According to Reuters, Hillary Clinton is going to appear with and endorse Barak Obama for President of the United States on Friday, after an apparently very intense and hastily called conference call between Senator Clinton and eight senators. It looks like even Democrats can get balls if you push them far enough, and she did.
Now that Hillary has finally been set aside, as she should have been long ago, we should cogitate on the significance of what has happened. For the first time in American history (and that includes both the Northern and Southern varieties), less than 150 years after slavery ended here, less than 50 years since the civil rights act, a black man is a major party candidate for president. This is a rare gem these days for America in the eyes of the world. No longer can our talk of the freedom of movement in this country: politically, economically, socially, be ignored as just so much talk. Now we've put our votes where our mouths were, at least 40% or so of us, and nominated a black man for president.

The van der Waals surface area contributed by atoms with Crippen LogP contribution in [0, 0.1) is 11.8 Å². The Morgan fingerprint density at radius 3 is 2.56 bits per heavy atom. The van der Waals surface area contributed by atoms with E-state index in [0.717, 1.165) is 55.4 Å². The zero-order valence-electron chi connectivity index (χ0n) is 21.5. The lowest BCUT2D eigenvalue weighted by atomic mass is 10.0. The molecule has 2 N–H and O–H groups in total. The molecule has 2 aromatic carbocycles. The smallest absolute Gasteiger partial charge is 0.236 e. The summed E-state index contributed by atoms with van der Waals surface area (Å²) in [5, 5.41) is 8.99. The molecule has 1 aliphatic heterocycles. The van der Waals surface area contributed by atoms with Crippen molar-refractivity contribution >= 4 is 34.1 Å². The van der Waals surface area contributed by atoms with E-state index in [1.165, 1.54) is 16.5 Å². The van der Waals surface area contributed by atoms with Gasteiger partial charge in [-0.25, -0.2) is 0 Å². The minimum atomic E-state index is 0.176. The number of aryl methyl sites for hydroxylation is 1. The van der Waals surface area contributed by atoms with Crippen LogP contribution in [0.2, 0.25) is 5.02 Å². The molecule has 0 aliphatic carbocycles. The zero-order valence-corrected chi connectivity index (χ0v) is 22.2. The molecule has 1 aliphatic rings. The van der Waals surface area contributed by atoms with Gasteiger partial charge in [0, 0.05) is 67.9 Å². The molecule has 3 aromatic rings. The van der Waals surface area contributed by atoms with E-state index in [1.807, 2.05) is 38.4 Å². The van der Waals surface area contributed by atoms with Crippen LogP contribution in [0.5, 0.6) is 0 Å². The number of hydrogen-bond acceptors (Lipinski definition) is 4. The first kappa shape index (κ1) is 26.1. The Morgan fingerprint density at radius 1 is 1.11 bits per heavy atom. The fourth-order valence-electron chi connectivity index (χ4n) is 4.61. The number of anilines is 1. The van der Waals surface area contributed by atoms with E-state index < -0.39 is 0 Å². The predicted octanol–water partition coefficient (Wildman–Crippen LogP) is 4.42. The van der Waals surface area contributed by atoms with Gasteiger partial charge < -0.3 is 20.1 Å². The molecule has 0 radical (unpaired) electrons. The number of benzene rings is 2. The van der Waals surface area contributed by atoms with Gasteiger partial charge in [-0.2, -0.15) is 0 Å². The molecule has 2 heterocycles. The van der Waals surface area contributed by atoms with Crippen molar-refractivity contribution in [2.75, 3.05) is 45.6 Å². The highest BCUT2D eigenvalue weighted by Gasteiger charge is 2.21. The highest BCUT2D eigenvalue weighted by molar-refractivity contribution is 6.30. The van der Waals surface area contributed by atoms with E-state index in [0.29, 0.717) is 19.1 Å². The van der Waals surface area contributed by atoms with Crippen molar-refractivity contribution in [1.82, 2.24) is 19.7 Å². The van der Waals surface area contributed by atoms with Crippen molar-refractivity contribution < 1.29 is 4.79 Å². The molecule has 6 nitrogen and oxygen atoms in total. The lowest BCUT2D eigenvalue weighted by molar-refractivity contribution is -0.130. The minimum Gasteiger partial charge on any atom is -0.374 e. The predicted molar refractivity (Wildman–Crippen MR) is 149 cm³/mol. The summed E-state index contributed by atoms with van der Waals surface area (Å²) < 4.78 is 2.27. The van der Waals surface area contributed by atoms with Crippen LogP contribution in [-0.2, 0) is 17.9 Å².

This puts us ahead of many curves. Barak Obama shows, nay, proves, that behavior matters more than race in America. That's certainly not to say we are finished repairing race relations in America. We still have much work to do. But this is certainly a huge landmark of progress. Regardless of what one thinks of Barak Obama as a president, we can all celebrate this. It certainly has not always been true here, and it remains untrue in many places around the world. In that we can take pride.